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November 24th, 2011:

EU Agency: Air Pollution Costs Exceed $134 Billion

Nov. 24, 2011

Air pollution isn’t just harmful — it’s expensive, resulting in health care and environmental costs of more than €100 billion ($130 billion) in 2009, the European Union’s environment agency said Thursday.

The energy sector had the highest pollution costs, followed by manufacturing and production processes, according to the report by the European Environment Agency.

The findings underscore the environmental and health impacts of fossil fuel-based power generation, “making the case for introducing cleaner types of energy even more urgent,” EEA head Jacqueline McGlade said in a statement.


FILE – This is a Feb. 7, 2007 file photo of the Avedoere Power station at Avedoere Holme, south of Copenhagen.

The European Environment Agency says air pollution cost Europe more than euro100 billion ($134 billion) in 2009 including making workers sick and damaging crops. (AP Photo/POLFOTO, Thomas Borberg, file) DENMARK OUT

The EU agency’s estimates were based on emissions statistics from Europe’s 10,000 biggest-polluting industries. The calculations included costs related to health care and loss of productivity as well as impacts on crops and material damage.

The Copenhagen, Denmark-based EEA said those costs in 2009 amounted to €102 billion-€169 billion ($137 billion-$227 billion), with half of the costs caused by just 191 facilities.

Germany, Poland, Britain, France and Italy were the countries with the highest costs.

In addition to air pollutants such as nitrogen oxides and sulphur dioxide, the report also estimated damage caused by emissions of heavy metals, organic micro-pollutants and carbon dioxide, a greenhouse gas.

Defending cleaner air measures

The AQMS of the EPD are set at heights far above the noses of the public and wheelchairs and children!

They only release Central PM2.5 data – why is that ?

SCMP 24 Nov 2011

Defending cleaner air measures

Lai See has taken the government to task over air quality, most recently in the piece (“Light to be shed on air quality”, November 3). These comments require clarification.

Improving air quality sits at the heart of the government’s environment policy. We are now finalising our proposal for updating the air quality objectives (AQOs).

They provide not only air quality yardsticks, but also offer statutory standards to be achieved as soon as reasonably practicable. They are also the legal benchmarks for assessing the air quality impacts of major projects. It is imperative for us to identify the necessary improvement measures and draw up a realistic plan for updating the AQOs.

The AQO Review has proposed several measures for attaining the new objectives. Many of them, such as revamping the fuel mix for electricity generation and rationalising bus routes, are controversial and complicated. We must work with stakeholders to find the best ways to take them forward.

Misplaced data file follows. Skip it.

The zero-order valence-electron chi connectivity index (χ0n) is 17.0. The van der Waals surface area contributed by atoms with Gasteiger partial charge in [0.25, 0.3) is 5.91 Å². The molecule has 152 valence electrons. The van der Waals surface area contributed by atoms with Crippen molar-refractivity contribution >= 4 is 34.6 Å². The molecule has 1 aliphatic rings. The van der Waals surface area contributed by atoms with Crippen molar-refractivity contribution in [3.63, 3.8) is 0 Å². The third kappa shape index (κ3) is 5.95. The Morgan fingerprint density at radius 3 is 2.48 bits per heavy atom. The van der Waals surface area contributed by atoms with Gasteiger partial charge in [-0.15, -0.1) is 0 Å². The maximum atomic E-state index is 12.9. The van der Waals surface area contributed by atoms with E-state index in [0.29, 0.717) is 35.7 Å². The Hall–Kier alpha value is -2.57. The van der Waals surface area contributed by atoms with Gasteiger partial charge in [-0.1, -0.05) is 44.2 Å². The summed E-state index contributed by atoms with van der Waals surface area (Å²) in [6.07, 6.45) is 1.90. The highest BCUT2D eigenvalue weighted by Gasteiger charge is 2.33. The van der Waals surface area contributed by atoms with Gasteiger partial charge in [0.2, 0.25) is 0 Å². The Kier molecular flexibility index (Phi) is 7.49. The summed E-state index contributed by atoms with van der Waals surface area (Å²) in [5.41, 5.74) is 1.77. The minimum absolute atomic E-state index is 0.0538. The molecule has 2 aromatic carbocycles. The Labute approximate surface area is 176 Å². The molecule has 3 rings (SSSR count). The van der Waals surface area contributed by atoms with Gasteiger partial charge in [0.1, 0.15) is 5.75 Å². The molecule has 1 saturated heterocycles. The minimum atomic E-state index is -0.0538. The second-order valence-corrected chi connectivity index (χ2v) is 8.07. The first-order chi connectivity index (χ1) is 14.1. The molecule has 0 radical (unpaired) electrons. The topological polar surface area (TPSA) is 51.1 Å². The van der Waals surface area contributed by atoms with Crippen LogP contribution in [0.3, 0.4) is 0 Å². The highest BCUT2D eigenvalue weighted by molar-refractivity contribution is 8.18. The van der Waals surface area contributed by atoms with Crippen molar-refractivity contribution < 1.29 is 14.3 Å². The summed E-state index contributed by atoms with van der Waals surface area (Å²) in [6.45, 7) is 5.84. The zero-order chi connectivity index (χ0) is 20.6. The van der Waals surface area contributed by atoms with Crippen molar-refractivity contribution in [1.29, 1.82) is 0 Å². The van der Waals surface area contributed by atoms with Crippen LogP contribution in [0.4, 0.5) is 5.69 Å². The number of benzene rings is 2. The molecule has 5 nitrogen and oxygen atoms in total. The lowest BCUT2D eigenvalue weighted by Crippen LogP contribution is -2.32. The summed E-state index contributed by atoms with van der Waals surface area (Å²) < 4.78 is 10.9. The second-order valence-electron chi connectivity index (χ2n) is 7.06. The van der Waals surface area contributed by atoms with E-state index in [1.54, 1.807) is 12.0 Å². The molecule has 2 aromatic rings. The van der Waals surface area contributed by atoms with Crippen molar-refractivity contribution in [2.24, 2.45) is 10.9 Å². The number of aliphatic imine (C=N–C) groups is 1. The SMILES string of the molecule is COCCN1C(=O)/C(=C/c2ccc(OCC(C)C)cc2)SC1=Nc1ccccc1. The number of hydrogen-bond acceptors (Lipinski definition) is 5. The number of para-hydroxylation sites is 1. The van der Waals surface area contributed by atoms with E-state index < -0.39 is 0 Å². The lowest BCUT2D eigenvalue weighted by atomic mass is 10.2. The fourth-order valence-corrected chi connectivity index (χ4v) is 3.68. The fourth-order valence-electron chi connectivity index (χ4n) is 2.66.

Meanwhile, we continue to introduce improvement measures supported by the community.

We have further tightened power plants’ emission caps; enacted the law against idling vehicles; provided incentives to replace polluting vehicles; embarked on a trial of retrofitting selective catalytic reduction devices on franchised buses; set up pilot low-emission zones; set up the Pilot Green Transport Fund to encourage green innovative technologies; and subsidised trials of hybrid and electric buses. We will also strengthen control of petrol and liquefied petroleum gas vehicles and propose raising the quality of marine fuels.

The November 3 article accused us of using outdated equipment to measure air quality. The equipment and procedures deployed in our monitoring network meet the US Environmental Protection Agency’s requirements.

The University of Science and Technology project on air pollution diffusion within traffic streams cannot offer direct comparison with measurements by the Environmental Protection Department’s stations, which are more representative of the public’s air pollution exposure.

As for environmental impact assessments (EIA), the department has considered all EIA reports in accordance with the statutory requirements. Air quality impacts are assessed using sophisticated computer models comparable to those of advanced countries.

All EIA reports are critically examined and comments by the public and the Advisory Council on the Environment fully considered before deciding whether to grant approval.

The merger of the department and the Environment Bureau has not brought any changes to practices or standards in approving EIA reports.

Pang Sik-wing, principal environmental protection officer (air policy), Environmental Protection Department

Locations of roadside PM2.5 monitors undergoing test run

Roadside Air Quality Monitoring Station (AQMS) Location PM 2.5 sampling inlet height*
Central Junction of Chater Road and Des Voeux Road Central, Central, Hong Kong 4.5 m
Causeway Bay On pedestrian walkway outside 1 Yee Wo Street, Causeway Bay, Hong Kong 2.5 m
Mong Kok Junction of Nathan Road and Lai Chi Kok Road, Mong Kok, Kowloon 5.5 m

*The relevant USEPA requirement (for microscale PM2.5 sites) is between 2 to 7 m